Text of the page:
In Uncategorized on 11/22/2013 at 16:20

Just when my intrepid band of readers thought they had finished the slog through The Great Uncoupling of understatement and deficiency, more particularly bounded and described in my blogpost “The Rebate Debate – Part Deux”, 11/18/13, comes now Judge Gale, who upsets a stipulated decision document because of the fallout from Rand v. Com’r., 141 T. C. 12, filed 11/18/13.

You can read all about it in Rivka Faecher, Docket No. 16049-12, filed 11/22/13.

Riv, like Yitz and Shul in the Rand case, got aggressive with the Additional Child Tax Credit (also known as a rebate) for a couple of years, and folded when IRS called her out.

So she and IRS stipulated to entry of decision (that’s what most lawyers would call a “judgment”, stating who owes who what), with understatement penalties computed pre-Rand, that is, with understatements based on the rebates taking Riv’s deficiencies below zero, so the 20% chop was applied to the negative numbers.

Judge Gale says no, it’s true y’all did your numbers pre-Rand, but post-Rand they don’t fly, and the understatements and penalties associated therewith should all be zero.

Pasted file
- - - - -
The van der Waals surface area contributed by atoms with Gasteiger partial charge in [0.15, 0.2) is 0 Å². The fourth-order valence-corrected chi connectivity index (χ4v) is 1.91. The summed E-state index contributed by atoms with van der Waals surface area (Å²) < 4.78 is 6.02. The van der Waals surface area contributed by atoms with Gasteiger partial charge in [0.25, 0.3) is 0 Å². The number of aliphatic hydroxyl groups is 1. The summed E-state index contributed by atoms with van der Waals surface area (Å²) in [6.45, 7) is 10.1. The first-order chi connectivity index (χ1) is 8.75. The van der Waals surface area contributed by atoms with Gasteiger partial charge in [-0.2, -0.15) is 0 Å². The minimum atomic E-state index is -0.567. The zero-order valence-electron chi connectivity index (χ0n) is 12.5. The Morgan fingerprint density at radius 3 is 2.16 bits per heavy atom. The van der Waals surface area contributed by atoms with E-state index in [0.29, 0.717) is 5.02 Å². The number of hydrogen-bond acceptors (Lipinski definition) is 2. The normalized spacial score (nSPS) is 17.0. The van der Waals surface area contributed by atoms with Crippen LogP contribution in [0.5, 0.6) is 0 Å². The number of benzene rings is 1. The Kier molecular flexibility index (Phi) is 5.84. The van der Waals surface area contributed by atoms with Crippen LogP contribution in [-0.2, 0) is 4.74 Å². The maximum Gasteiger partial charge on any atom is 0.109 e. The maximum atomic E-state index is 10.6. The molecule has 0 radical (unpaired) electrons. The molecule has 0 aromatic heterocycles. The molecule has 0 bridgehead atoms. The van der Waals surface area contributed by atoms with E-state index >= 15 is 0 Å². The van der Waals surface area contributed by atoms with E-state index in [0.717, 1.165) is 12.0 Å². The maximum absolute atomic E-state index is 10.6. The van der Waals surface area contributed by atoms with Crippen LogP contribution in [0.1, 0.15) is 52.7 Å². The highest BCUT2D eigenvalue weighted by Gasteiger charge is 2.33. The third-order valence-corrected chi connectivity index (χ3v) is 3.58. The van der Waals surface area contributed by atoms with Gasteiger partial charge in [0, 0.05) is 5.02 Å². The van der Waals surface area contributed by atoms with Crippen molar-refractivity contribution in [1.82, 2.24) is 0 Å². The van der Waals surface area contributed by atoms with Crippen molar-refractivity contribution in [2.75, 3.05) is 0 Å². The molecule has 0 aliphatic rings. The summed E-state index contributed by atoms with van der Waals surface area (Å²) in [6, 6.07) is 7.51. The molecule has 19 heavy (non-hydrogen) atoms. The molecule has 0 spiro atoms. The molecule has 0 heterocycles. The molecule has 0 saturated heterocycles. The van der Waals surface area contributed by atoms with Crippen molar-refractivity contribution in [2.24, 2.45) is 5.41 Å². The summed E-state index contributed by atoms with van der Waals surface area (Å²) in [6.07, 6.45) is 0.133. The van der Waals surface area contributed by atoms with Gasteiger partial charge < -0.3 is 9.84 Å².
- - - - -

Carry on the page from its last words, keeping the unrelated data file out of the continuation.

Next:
So he tells IRS: “Because the stipulated decision was executed by the parties before the Court issued its opinion in Rand, the Court is concerned that imposition of penalties in this case may not be appropriate. If the understatements for the years in issue were computed in accordance with Rand, they–and the resulting accuracy-related penalties–would all be $0.” Order, at p. 2.

Under Section 7491(c), IRS has the burden of coming forward with evidence to support the imposition of the penalty.

So IRS can either concede the understatement penalties and treat the stipulated decision document as settling everything else, or else can show cause why IRS has come forward with evidence sufficient to impose the penalties (notwithstanding they just lost the Rand case).

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